A Closer Look at Flyover Land

This is a comprehensive cookbook on an emerging cuisine. Hmong food may be the last unexplored frontier in Southeast Asian cooking.

Milwaukee Journal Sentinel

Cooking from the Heart is an excellent first look at this ‘simple’ cuisine and complex culture.

Asian Pages

Summer is the perfect time to try Hmong cuisine. With Cooking from the Heart and a visit to the Hmong vendors at your local market, you’ll be on your way to a wonderful tasting experience.

Edible Twin Cities

Gracefully, intelligently written, Cooking from the Heart documents the way traditional Hmong dishes are made in America and also includes new recipes that feature both Asian and American regional ingredients.

Isthmus

Cooking from the Heart is noteworthy not just because it is the most comprehensive repository of these traditional Hmong recipes, it’s also a history, complete with personal stories and poetry. There is a melancholy to the Hmong immigrant experience in America born of a longing for a home that no longer exists, and these passages express this beautifully.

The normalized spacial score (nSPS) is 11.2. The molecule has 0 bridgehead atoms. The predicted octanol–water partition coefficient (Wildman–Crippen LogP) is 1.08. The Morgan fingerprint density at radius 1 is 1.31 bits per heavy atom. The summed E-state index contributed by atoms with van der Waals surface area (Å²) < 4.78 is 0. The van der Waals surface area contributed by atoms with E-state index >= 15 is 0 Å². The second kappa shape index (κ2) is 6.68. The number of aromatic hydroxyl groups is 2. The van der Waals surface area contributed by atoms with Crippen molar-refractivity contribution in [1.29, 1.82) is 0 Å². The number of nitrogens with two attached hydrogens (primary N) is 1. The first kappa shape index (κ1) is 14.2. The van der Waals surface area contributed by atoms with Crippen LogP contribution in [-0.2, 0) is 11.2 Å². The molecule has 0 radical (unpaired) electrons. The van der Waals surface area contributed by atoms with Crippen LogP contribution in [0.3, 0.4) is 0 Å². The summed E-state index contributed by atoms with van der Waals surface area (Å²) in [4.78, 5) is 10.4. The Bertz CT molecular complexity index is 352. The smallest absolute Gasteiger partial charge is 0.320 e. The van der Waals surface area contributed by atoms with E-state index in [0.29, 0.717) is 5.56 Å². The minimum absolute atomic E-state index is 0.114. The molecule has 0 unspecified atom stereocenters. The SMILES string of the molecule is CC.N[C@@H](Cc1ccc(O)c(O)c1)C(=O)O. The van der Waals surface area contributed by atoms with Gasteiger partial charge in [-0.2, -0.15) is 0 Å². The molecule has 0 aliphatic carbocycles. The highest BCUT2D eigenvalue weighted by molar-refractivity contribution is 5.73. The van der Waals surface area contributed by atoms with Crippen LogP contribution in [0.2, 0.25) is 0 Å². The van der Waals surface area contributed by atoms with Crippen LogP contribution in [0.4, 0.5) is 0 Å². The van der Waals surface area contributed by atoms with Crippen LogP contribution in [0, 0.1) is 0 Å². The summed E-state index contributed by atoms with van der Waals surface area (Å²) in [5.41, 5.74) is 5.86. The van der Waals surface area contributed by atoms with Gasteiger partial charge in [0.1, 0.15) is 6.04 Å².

Sacramento News & Review

Cooking From the Heart presents Hmong cooking as a tradition of earthy, simple food with big flavors, and if you’re the slightest bit curious about this cuisine, it’s a must have.

Mystery House

A landmark work that chronicles the Hmong experience.

The Fresno Bee

The recipes are liberally sprinkled with cultural information and illuminating prose.

Villager

Almost all Asian markets and many farmers’ markets will have what you’re looking for, and the recipes are clear, simple, and result in new flavors and successful results. This cookbook is a staple for any serious Sacramento foodie.

The Sacramento News & Review

It is filled with a wealth of information, easy to understand recipes, and provides a way to truly appreciate traditional Hmong food.

Twin Cities Daily Planet

The next time I have to cook for a crowd, this is definitely one book I’ll reach for.

Heavy Table